Busy chasing dreams in the world outside, we often neglect the dream-scapes of our dwellings. As Hamja Ahsan advised in his “5 Tips for Artists & Curators in Lockdown” in Quaranzine!, we searched for inspiration in the overlooked corners of our personal spaces. We re-discovered, re-interpreted and re-grouped ephemera from old archives to keep our imaginations alive. We practiced patience. We looked closer. We left no pillow unturned. And then we saw domestic objects re-enchanted and sparkling in a new light. And then we saw scenic landscapes of memory re-animate. Then, we saw practices emerge out of an old family photograph. When physical spaces contracted, we saw spaces of care and consolidation expand. We saw resourcefulness and resilience amplify. We saw life-changing travel without leaving our desks. We saw how the contours of our beliefs and identities re-traced the shapes of our ancestors. In short, despite the sensation of having sat in a waiting room for nearly 18 months, we still saw this period as a prolific growth in critical thinking and making.

Whilst home-spaces bustle with overlaid temporalities and cram work-time, and play-time, and chill-time, and sex-time, public spaces inhabit a dystopian vacancy. It is usually us who wait for the city — for buses and trains to arrive, our rushed, over-scheduled journeys running late again — yet now it is the city who waits for us. We think of Man Ray’s Dust Breeding, the photograph Andre Breton called “a view from an aeroplane”. The original negative shows the edge of the dusty glass and a little of the studio beyond. Man Ray cropped it down, removing the spatial certainty, letting it become a separate world. This much discussed photograph that houses surrealist imaginations and projections of future cities, had taken on a new meaning in isolation. We see a city as a sleeping psychogeography, dusting over, whilst waiting for its inhabitants to start again, and perhaps redefine it. Terminal is when we finally blow the dust off, to reveal new possibilities that we couldn’t see before.

We transition from when to now. Now we think of the ‘unexpected’ — of random collisions with other passengers of life, of the strange yet familiar moments of insight and friendship that can only happen on a moving vessel, and of how their absence now feels even more important to living and imagining. Now a plexus of ideas and experimentations. Now trials and tribulations. Now power to intersections with the other, who will challenge our habits and customs. Now turning points and digressions.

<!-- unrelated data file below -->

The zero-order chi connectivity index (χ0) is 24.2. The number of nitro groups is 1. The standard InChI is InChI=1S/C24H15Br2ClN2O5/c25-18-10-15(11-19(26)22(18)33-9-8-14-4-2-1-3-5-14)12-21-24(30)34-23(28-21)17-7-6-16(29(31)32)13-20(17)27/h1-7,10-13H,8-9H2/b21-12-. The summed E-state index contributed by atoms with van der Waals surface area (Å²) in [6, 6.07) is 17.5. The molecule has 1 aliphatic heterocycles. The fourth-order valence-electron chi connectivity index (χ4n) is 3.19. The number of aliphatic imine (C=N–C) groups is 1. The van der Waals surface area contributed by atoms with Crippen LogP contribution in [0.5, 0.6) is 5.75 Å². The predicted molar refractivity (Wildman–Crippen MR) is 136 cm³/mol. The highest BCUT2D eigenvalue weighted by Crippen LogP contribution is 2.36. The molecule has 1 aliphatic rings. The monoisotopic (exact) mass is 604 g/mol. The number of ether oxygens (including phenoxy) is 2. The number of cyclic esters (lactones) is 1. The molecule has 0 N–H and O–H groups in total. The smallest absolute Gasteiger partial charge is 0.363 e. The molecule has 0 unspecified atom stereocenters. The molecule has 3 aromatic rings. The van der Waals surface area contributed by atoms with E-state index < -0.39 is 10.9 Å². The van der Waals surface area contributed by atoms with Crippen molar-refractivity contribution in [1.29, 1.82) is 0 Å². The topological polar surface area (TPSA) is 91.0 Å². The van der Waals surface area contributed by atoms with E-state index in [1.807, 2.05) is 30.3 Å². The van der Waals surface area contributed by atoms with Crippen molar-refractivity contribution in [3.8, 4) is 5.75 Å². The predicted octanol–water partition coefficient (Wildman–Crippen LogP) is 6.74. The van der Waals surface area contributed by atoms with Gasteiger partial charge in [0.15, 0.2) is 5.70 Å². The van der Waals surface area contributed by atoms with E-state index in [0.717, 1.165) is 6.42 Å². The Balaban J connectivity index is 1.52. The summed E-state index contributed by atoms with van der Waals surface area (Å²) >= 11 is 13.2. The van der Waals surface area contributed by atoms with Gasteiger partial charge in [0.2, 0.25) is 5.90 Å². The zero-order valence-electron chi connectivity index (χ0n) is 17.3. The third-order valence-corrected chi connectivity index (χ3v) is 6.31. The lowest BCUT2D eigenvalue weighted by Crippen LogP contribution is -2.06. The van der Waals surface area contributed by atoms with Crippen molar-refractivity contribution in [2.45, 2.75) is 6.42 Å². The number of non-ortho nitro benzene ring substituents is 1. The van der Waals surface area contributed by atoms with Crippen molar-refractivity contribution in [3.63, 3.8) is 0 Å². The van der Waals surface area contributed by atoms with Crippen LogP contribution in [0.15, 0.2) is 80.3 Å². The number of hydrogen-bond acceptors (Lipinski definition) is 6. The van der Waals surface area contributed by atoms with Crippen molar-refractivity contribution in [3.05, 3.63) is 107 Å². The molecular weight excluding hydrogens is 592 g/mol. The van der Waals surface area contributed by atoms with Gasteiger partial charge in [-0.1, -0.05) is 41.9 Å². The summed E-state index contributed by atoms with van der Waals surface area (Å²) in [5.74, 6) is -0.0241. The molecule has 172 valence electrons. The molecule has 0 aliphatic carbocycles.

Now we cross life-paths in a shared space. Terminal is a space and a time to celebrate the end of a transit that marks a beginning. Like closing an electric circuit, Terminal is only complete in the now, as a collective moment.

The Visual Communication 2021 MA graduates of the RCA, are pleased to welcome you on board of our concept-led physical show, TERMINAL. The show opens for private viewing on the 26 June (5.30am - 10pm) and is open to the public from the 27-30 June (10am-10pm), at Ugly Duck in Southwark, London.

TERMINAL brings together the work of over 50 students produced during (and in response to) isolation. This concept-led show unpacks the students’ experience of spending 18 months in a terminal-like space, and seeing it as an essential period in critical thinking and making. Visitors are invited to join this speculative space spread across nine exhibition Zones: Arrivals, Customs, Vestibule, Bus Stop, Declarations, Waiting Room (Library), Round Table, Control Room and Duty-Free.

TERMINAL features a programme of live performances, installations, moving image, sonic-work and expanded publishing, whilst also dialogic events such as workshops, seminars and poetry sessions. In addition, Visual Communication’s experimental Export Radio station will be transmitting soundbites from the event online.

Follow @terminal_rca on instagram.


Talha Ahsan, Otherstani
Ben Lerner, Leaving the Atocha Station, 2011
William S. Burroughs, Interzone, 1989
Kazys Varnelis, ““Programming After Program: Archizoom’s No-Stop City”
Tom Christie, “‘‘No Films Are Ever Made”: A Correspondence with Paul Bowles’’, Los Angeles Review of Books, August 20, 2018
Fabrizio Terranova, Donna Haraway: Story Telling For Earthly Survival, 2017
Rachel Cusk, Transit, 2016
Hamja Ahsan, “‘5 Tips for Artists & Curators in Lockdown”, Quaranzine!, edited by Mad Covid
André Breton, Littérature, 1922


Élevage de poussière, Dust Breeding, 1920, Man Ray
Homogenous Living Diagrams, No-Stop City, 1969, Archizoom
10/ii/84, 2117 Tanger Socco, Tangier, Morocco. 21/vi/83 Paul Bowles to Tom Christie